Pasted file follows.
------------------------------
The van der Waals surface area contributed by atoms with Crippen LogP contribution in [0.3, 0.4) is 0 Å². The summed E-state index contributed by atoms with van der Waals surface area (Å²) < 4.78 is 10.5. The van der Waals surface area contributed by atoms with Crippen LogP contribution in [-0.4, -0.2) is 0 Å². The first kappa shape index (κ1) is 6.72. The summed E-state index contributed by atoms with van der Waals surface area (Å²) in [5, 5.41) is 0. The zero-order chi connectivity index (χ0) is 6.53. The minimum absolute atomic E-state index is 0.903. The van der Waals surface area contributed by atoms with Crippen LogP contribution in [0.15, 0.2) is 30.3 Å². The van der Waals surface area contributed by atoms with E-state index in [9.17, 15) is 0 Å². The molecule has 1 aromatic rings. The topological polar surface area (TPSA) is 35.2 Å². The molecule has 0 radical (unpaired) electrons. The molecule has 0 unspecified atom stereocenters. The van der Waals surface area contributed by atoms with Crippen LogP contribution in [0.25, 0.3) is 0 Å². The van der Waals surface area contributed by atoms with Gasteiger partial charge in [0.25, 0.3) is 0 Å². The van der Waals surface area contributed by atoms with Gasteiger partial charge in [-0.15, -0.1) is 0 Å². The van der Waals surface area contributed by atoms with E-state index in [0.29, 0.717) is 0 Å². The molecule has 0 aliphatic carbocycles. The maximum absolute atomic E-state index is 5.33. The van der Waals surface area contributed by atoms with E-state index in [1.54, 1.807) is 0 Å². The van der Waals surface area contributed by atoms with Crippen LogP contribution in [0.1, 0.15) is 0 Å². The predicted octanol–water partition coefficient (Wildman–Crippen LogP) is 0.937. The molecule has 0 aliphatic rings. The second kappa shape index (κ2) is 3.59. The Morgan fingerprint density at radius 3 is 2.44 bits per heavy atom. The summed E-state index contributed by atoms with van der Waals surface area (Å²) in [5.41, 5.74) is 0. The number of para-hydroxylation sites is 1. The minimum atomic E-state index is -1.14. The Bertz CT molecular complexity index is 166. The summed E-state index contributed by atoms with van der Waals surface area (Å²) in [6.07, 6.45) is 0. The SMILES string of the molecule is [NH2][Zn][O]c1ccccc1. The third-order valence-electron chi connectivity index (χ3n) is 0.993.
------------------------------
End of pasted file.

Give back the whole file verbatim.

The van der Waals surface area contributed by atoms with Crippen LogP contribution in [0.3, 0.4) is 0 Å². The summed E-state index contributed by atoms with van der Waals surface area (Å²) < 4.78 is 10.5. The van der Waals surface area contributed by atoms with Crippen LogP contribution in [-0.4, -0.2) is 0 Å². The first kappa shape index (κ1) is 6.72. The summed E-state index contributed by atoms with van der Waals surface area (Å²) in [5, 5.41) is 0. The zero-order chi connectivity index (χ0) is 6.53. The minimum absolute atomic E-state index is 0.903. The van der Waals surface area contributed by atoms with Crippen LogP contribution in [0.15, 0.2) is 30.3 Å². The van der Waals surface area contributed by atoms with E-state index in [9.17, 15) is 0 Å². The molecule has 1 aromatic rings. The topological polar surface area (TPSA) is 35.2 Å². The molecule has 0 radical (unpaired) electrons. The molecule has 0 unspecified atom stereocenters. The van der Waals surface area contributed by atoms with Crippen LogP contribution in [0.25, 0.3) is 0 Å². The van der Waals surface area contributed by atoms with Gasteiger partial charge in [0.25, 0.3) is 0 Å². The van der Waals surface area contributed by atoms with Gasteiger partial charge in [-0.15, -0.1) is 0 Å². The van der Waals surface area contributed by atoms with E-state index in [0.29, 0.717) is 0 Å². The molecule has 0 aliphatic carbocycles. The maximum absolute atomic E-state index is 5.33. The van der Waals surface area contributed by atoms with E-state index in [1.54, 1.807) is 0 Å². The van der Waals surface area contributed by atoms with Crippen LogP contribution in [0.1, 0.15) is 0 Å². The predicted octanol–water partition coefficient (Wildman–Crippen LogP) is 0.937. The molecule has 0 aliphatic rings. The second kappa shape index (κ2) is 3.59. The Morgan fingerprint density at radius 3 is 2.44 bits per heavy atom. The summed E-state index contributed by atoms with van der Waals surface area (Å²) in [5.41, 5.74) is 0. The number of para-hydroxylation sites is 1. The minimum atomic E-state index is -1.14. The Bertz CT molecular complexity index is 166. The summed E-state index contributed by atoms with van der Waals surface area (Å²) in [6.07, 6.45) is 0. The SMILES string of the molecule is [NH2][Zn][O]c1ccccc1. The third-order valence-electron chi connectivity index (χ3n) is 0.993.